1. Introduction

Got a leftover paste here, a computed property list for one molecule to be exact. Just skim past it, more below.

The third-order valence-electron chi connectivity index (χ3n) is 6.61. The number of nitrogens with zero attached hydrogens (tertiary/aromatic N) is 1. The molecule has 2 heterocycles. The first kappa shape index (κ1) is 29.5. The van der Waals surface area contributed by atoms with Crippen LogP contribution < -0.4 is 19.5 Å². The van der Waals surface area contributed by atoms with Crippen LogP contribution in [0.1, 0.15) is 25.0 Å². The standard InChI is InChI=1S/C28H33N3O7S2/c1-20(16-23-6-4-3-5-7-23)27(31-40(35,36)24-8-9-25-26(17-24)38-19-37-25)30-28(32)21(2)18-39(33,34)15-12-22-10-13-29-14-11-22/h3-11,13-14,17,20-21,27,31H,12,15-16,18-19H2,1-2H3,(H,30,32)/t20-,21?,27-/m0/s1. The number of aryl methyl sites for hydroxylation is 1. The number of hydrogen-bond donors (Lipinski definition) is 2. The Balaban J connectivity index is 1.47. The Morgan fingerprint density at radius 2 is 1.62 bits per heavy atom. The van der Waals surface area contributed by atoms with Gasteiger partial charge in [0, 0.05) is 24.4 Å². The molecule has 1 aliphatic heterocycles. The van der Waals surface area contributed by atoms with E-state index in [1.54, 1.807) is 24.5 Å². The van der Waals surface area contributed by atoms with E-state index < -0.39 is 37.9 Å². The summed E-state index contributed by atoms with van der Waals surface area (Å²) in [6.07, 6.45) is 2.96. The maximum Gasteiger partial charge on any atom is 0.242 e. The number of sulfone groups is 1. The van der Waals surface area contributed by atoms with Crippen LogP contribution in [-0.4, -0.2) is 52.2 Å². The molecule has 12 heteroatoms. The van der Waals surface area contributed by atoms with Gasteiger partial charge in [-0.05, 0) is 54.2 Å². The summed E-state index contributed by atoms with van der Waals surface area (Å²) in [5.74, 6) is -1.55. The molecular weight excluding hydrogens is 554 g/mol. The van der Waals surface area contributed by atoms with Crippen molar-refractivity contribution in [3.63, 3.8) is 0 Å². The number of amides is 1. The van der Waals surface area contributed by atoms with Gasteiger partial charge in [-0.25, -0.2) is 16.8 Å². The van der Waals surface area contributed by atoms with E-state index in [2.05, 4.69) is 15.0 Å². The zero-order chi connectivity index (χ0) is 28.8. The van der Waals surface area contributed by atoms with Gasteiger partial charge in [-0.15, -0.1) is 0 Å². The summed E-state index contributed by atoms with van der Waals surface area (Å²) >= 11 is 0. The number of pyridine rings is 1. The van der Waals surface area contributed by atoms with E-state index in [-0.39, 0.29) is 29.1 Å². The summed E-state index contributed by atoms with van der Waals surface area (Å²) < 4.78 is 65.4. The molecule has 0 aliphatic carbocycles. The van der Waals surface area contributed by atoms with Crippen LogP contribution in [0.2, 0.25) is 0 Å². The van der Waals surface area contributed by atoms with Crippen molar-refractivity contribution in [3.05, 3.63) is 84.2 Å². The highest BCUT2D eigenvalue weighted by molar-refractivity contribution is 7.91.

Neuropathic pain resulting from peripheral nerve injury severely affects millions of individuals and causes a great burden to the health care [1]. In clinical practice, neuropathic pain is closely associated with hyperalgesia, allodynia, and spontaneous pain. Moreover, the mechanisms underlying neuropathic pain are well complicated [1]. It is evident that nerve injury induces the activation of microglia in the spinal cord [2, 3], and the activated microglia can evoke central sensitization and lead to neuropathic pain [4, 5]. Under pathological conditions, some transcription factors participate in the modulation of microglial activation [6]. Recent studies reported that interferon regulatory factor 8 (IRF8), a key member of transcription factors (IRF1–9) superfamily, is abundantly expressed on the spinal microglia after nerve injury and plays a crucial role in activating microglia [7, 8]. Furthermore, spinal IRF8 not only promotes microglial activation but also triggers proinflammatory cytokine production including IL-1β and chemokines and then elicits neuropathic pain [7]. Conversely, knockout of IRF8 mice are not sensitive to pain hypersensitivity induced by nerve injury [7]. These results suggested that spinal IRF8 contributed to the pathogenesis of neuropathic pain through regulating microglial activation.